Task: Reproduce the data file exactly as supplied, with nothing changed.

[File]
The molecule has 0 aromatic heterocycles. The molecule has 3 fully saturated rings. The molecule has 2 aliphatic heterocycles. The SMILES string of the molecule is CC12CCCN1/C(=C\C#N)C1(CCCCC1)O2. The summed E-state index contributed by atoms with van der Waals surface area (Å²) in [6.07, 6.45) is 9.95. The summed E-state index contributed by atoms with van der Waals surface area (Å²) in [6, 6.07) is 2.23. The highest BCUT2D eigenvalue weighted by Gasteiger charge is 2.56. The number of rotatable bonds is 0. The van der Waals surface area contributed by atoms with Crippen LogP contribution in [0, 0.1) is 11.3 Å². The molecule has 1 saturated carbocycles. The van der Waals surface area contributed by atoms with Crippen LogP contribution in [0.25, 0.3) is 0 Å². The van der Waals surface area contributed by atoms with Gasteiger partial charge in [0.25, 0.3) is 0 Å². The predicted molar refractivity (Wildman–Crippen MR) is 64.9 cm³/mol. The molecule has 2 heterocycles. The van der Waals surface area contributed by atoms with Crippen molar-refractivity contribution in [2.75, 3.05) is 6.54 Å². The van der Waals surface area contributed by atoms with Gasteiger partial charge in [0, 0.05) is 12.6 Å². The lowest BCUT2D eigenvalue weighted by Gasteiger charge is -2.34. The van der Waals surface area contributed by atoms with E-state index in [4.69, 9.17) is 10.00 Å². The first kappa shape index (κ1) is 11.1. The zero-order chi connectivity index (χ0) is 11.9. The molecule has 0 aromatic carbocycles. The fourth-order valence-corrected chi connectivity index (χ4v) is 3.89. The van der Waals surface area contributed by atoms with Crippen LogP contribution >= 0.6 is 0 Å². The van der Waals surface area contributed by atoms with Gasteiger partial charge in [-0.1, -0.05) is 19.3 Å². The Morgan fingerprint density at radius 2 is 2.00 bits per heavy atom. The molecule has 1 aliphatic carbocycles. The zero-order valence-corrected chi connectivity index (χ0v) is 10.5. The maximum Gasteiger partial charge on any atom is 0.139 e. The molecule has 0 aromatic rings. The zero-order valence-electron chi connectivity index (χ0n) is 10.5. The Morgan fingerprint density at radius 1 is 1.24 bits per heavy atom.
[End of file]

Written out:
The molecule has 0 aromatic heterocycles. The molecule has 3 fully saturated rings. The molecule has 2 aliphatic heterocycles. The SMILES string of the molecule is CC12CCCN1/C(=C\C#N)C1(CCCCC1)O2. The summed E-state index contributed by atoms with van der Waals surface area (Å²) in [6.07, 6.45) is 9.95. The summed E-state index contributed by atoms with van der Waals surface area (Å²) in [6, 6.07) is 2.23. The highest BCUT2D eigenvalue weighted by Gasteiger charge is 2.56. The number of rotatable bonds is 0. The van der Waals surface area contributed by atoms with Crippen LogP contribution in [0, 0.1) is 11.3 Å². The molecule has 1 saturated carbocycles. The van der Waals surface area contributed by atoms with Crippen LogP contribution in [0.25, 0.3) is 0 Å². The van der Waals surface area contributed by atoms with Gasteiger partial charge in [0.25, 0.3) is 0 Å². The predicted molar refractivity (Wildman–Crippen MR) is 64.9 cm³/mol. The molecule has 2 heterocycles. The van der Waals surface area contributed by atoms with Crippen molar-refractivity contribution in [2.75, 3.05) is 6.54 Å². The van der Waals surface area contributed by atoms with Gasteiger partial charge in [0, 0.05) is 12.6 Å². The lowest BCUT2D eigenvalue weighted by Gasteiger charge is -2.34. The van der Waals surface area contributed by atoms with E-state index in [4.69, 9.17) is 10.00 Å². The first kappa shape index (κ1) is 11.1. The zero-order chi connectivity index (χ0) is 11.9. The molecule has 0 aromatic carbocycles. The fourth-order valence-corrected chi connectivity index (χ4v) is 3.89. The van der Waals surface area contributed by atoms with Crippen LogP contribution >= 0.6 is 0 Å². The van der Waals surface area contributed by atoms with Gasteiger partial charge in [-0.1, -0.05) is 19.3 Å². The Morgan fingerprint density at radius 2 is 2.00 bits per heavy atom. The molecule has 1 aliphatic carbocycles. The zero-order valence-corrected chi connectivity index (χ0v) is 10.5. The maximum Gasteiger partial charge on any atom is 0.139 e. The molecule has 0 aromatic rings. The zero-order valence-electron chi connectivity index (χ0n) is 10.5. The Morgan fingerprint density at radius 1 is 1.24 bits per heavy atom.